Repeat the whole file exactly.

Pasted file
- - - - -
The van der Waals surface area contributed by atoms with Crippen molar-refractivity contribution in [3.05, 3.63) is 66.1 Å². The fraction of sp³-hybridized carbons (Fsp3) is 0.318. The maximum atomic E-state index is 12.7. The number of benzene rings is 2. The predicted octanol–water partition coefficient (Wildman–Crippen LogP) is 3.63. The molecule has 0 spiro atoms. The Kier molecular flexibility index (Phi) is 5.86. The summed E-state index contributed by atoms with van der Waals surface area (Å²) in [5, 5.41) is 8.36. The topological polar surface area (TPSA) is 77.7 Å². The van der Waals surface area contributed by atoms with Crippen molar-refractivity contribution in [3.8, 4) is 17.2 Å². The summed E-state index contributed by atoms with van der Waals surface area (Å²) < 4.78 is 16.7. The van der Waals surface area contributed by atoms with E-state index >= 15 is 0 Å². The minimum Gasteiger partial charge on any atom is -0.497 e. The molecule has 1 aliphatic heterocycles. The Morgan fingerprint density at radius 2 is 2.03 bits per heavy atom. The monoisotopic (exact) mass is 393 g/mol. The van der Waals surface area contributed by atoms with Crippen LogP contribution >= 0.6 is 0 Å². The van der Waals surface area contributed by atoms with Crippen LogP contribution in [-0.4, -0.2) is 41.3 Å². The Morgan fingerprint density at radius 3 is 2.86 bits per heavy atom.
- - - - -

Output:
The van der Waals surface area contributed by atoms with Crippen molar-refractivity contribution in [3.05, 3.63) is 66.1 Å². The fraction of sp³-hybridized carbons (Fsp3) is 0.318. The maximum atomic E-state index is 12.7. The number of benzene rings is 2. The predicted octanol–water partition coefficient (Wildman–Crippen LogP) is 3.63. The molecule has 0 spiro atoms. The Kier molecular flexibility index (Phi) is 5.86. The summed E-state index contributed by atoms with van der Waals surface area (Å²) in [5, 5.41) is 8.36. The topological polar surface area (TPSA) is 77.7 Å². The van der Waals surface area contributed by atoms with Crippen molar-refractivity contribution in [3.8, 4) is 17.2 Å². The summed E-state index contributed by atoms with van der Waals surface area (Å²) < 4.78 is 16.7. The van der Waals surface area contributed by atoms with E-state index >= 15 is 0 Å². The minimum Gasteiger partial charge on any atom is -0.497 e. The molecule has 1 aliphatic heterocycles. The Morgan fingerprint density at radius 2 is 2.03 bits per heavy atom. The monoisotopic (exact) mass is 393 g/mol. The van der Waals surface area contributed by atoms with Crippen LogP contribution >= 0.6 is 0 Å². The van der Waals surface area contributed by atoms with Crippen LogP contribution in [-0.4, -0.2) is 41.3 Å². The Morgan fingerprint density at radius 3 is 2.86 bits per heavy atom.